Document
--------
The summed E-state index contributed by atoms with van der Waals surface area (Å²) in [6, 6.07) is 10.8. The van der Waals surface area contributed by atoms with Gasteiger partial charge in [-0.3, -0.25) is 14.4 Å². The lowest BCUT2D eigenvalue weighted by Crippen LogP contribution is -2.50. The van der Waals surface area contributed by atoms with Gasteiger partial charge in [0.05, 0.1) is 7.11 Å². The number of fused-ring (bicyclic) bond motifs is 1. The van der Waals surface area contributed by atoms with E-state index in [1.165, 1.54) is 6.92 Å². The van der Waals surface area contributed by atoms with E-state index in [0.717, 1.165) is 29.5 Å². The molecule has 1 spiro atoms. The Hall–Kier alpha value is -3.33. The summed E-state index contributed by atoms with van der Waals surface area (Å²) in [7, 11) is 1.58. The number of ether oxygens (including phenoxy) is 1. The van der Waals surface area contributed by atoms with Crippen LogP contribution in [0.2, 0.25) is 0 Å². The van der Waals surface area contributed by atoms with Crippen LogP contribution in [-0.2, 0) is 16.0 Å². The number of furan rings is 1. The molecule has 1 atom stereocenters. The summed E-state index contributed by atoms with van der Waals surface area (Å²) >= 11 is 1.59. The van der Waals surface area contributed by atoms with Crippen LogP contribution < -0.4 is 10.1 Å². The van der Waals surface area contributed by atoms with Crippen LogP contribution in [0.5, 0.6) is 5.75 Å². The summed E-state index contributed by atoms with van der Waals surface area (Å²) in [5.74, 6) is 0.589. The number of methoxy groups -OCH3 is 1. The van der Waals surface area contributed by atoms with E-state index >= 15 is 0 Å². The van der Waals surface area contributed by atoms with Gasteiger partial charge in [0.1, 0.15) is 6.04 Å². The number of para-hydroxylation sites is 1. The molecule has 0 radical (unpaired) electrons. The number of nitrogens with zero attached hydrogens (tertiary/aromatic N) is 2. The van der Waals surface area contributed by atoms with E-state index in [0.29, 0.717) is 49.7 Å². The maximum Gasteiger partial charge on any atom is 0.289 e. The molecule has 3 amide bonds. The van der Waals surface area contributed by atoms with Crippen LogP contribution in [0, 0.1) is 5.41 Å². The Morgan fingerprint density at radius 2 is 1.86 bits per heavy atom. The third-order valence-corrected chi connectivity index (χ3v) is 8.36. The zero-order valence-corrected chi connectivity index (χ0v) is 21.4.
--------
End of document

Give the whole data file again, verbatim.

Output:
The summed E-state index contributed by atoms with van der Waals surface area (Å²) in [6, 6.07) is 10.8. The van der Waals surface area contributed by atoms with Gasteiger partial charge in [-0.3, -0.25) is 14.4 Å². The lowest BCUT2D eigenvalue weighted by Crippen LogP contribution is -2.50. The van der Waals surface area contributed by atoms with Gasteiger partial charge in [0.05, 0.1) is 7.11 Å². The number of fused-ring (bicyclic) bond motifs is 1. The van der Waals surface area contributed by atoms with E-state index in [1.165, 1.54) is 6.92 Å². The van der Waals surface area contributed by atoms with E-state index in [0.717, 1.165) is 29.5 Å². The molecule has 1 spiro atoms. The Hall–Kier alpha value is -3.33. The summed E-state index contributed by atoms with van der Waals surface area (Å²) in [7, 11) is 1.58. The number of ether oxygens (including phenoxy) is 1. The van der Waals surface area contributed by atoms with Crippen LogP contribution in [0.2, 0.25) is 0 Å². The van der Waals surface area contributed by atoms with Crippen LogP contribution in [-0.2, 0) is 16.0 Å². The number of furan rings is 1. The molecule has 1 atom stereocenters. The summed E-state index contributed by atoms with van der Waals surface area (Å²) >= 11 is 1.59. The van der Waals surface area contributed by atoms with Crippen LogP contribution < -0.4 is 10.1 Å². The van der Waals surface area contributed by atoms with Crippen LogP contribution in [0.5, 0.6) is 5.75 Å². The summed E-state index contributed by atoms with van der Waals surface area (Å²) in [5.74, 6) is 0.589. The number of methoxy groups -OCH3 is 1. The van der Waals surface area contributed by atoms with E-state index >= 15 is 0 Å². The van der Waals surface area contributed by atoms with Gasteiger partial charge in [0.1, 0.15) is 6.04 Å². The number of para-hydroxylation sites is 1. The molecule has 0 radical (unpaired) electrons. The number of nitrogens with zero attached hydrogens (tertiary/aromatic N) is 2. The van der Waals surface area contributed by atoms with E-state index in [0.29, 0.717) is 49.7 Å². The maximum Gasteiger partial charge on any atom is 0.289 e. The molecule has 3 amide bonds. The van der Waals surface area contributed by atoms with Crippen LogP contribution in [0, 0.1) is 5.41 Å². The Morgan fingerprint density at radius 2 is 1.86 bits per heavy atom. The third-order valence-corrected chi connectivity index (χ3v) is 8.36. The zero-order valence-corrected chi connectivity index (χ0v) is 21.4.